DIY Super Simple Sensitive Metal Detector
This time I will introduce you to another extremely simple Metal Detector whose making requires only one cheap integrated circuit. The project was presented in Everyday Practical Electronics Magazine by Thomas Scarborough in June 2006.
At the expense of simplicity, the results are incredibly good. The device is characterized by excellent stability and sensitivity, so for example a small metal coin can be detected at a distance of 15 cm, and a larger metal object at more than 50 cm.
As I mentioned before, the device is very simple to make and contains only a few components:
The concept borrows caharacteristics of BFO (beat frequency oscillator), and IB (induction balance) principle, so this can be called a BB (beat balance) metal detector. The main characteristics of beat balance (BB) are as follows:
- Depending on the way it is designed, a BB metal locator potentially offers the same sensitivity as IB
- It requires no receiver amplifier or level detector, thus significantly simplifying design and reducing cost.
- Both search oscillators are identical, therefore BB offers high immunity to voltage and temperature variations.
- Each search coil has the opposite response to metal, thus BB has a high degree of immunity to ground mineralisation.
The two coils should be identical and the method of making is as follows:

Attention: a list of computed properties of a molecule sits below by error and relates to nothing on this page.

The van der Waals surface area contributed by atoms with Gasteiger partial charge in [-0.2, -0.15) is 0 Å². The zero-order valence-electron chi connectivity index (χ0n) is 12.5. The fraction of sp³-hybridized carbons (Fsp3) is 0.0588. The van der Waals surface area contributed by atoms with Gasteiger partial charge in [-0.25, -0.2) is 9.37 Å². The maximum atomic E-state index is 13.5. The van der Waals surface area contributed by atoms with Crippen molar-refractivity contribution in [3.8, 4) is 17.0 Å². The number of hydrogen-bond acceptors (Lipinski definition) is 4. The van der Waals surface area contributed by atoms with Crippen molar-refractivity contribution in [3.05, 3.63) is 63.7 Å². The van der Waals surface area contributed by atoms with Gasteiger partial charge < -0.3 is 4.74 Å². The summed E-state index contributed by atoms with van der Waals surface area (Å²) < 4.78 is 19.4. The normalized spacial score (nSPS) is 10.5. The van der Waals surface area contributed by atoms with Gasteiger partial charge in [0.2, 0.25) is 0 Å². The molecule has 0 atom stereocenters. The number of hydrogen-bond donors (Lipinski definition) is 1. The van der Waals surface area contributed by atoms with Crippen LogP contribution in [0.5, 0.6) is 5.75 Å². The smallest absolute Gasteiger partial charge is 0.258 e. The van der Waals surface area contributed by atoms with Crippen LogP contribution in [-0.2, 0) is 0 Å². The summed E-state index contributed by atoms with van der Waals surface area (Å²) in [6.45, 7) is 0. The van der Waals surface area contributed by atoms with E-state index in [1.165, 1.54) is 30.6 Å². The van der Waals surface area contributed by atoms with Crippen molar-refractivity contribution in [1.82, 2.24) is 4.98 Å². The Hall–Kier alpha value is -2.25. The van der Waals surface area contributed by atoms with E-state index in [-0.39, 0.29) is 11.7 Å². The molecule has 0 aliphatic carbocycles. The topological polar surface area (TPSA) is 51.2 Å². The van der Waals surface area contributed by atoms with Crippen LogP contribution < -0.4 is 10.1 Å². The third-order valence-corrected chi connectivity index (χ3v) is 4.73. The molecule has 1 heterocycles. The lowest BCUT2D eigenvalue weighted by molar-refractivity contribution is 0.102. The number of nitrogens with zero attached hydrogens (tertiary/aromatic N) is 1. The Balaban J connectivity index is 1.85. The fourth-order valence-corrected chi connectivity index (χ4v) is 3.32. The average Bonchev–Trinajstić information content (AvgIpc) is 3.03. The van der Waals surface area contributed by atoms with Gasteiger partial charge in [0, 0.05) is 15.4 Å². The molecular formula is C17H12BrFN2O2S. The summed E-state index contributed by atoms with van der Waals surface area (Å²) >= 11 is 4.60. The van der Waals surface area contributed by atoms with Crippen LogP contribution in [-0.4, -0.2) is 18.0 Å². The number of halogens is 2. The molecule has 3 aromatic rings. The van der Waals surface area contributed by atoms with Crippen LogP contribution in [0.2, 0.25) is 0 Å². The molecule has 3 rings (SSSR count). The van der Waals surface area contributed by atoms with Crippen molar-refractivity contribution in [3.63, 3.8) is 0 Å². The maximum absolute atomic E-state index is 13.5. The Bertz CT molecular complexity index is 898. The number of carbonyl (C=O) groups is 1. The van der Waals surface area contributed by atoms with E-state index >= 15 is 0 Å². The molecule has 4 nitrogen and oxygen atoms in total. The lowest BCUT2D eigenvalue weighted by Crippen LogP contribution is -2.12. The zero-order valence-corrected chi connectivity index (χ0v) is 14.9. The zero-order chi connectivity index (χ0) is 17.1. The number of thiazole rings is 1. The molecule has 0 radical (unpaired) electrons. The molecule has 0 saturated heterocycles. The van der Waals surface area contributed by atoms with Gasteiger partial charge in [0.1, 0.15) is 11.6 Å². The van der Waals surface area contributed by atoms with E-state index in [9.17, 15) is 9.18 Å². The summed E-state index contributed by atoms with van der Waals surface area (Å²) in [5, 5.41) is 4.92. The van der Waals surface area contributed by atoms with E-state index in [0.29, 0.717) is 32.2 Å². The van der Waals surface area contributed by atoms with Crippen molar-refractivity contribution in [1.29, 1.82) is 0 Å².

Each coil has a diameter of 12cm, and consist 70 turns of 30 SWG (0.32mm) enamelled copper wire. Then the coils are folded in the shape of the letter D, wrapped tape around them, screened them using aluminium foil bound with tinned copper wire (taking care to leave a small gap so that the screen doesn’t behave like a shorted turn), and tie-wrapped them on to a plastic plate. Next we need to attach the coils to the circuit by means of the specified microphone cables, being careful to identify the beginning and end wires correctly as shown.
Setting up the Metal Detector is very simple:
- First we need to place the two windings so that the gap between them is the smallest and the variable capacitor is in the middle position.
- A very high frequency tone is now heard on the handset.
- Next we need to gradually increase the overlap, reducing the frequency of the sound in the handset.
- So we continue until the moment when the sound is lost.
- Then we move the variable capacitor to the moment when a sound with the lowest frequency is heard.
- Now the detector is the most sensitive.
- The detector works surprisingly stable, but from time to time it needs to be precisely adjusted with the variable capacitor.
For a clearer presentation, I connected the headphone output to an audio amplifier, otherwise the headphone volume is quite sufficient for outdoor work. In the video, you can follow the sensitivity of this detector in the air. On the ground, the situation is completely different and depends on its composition and humidity.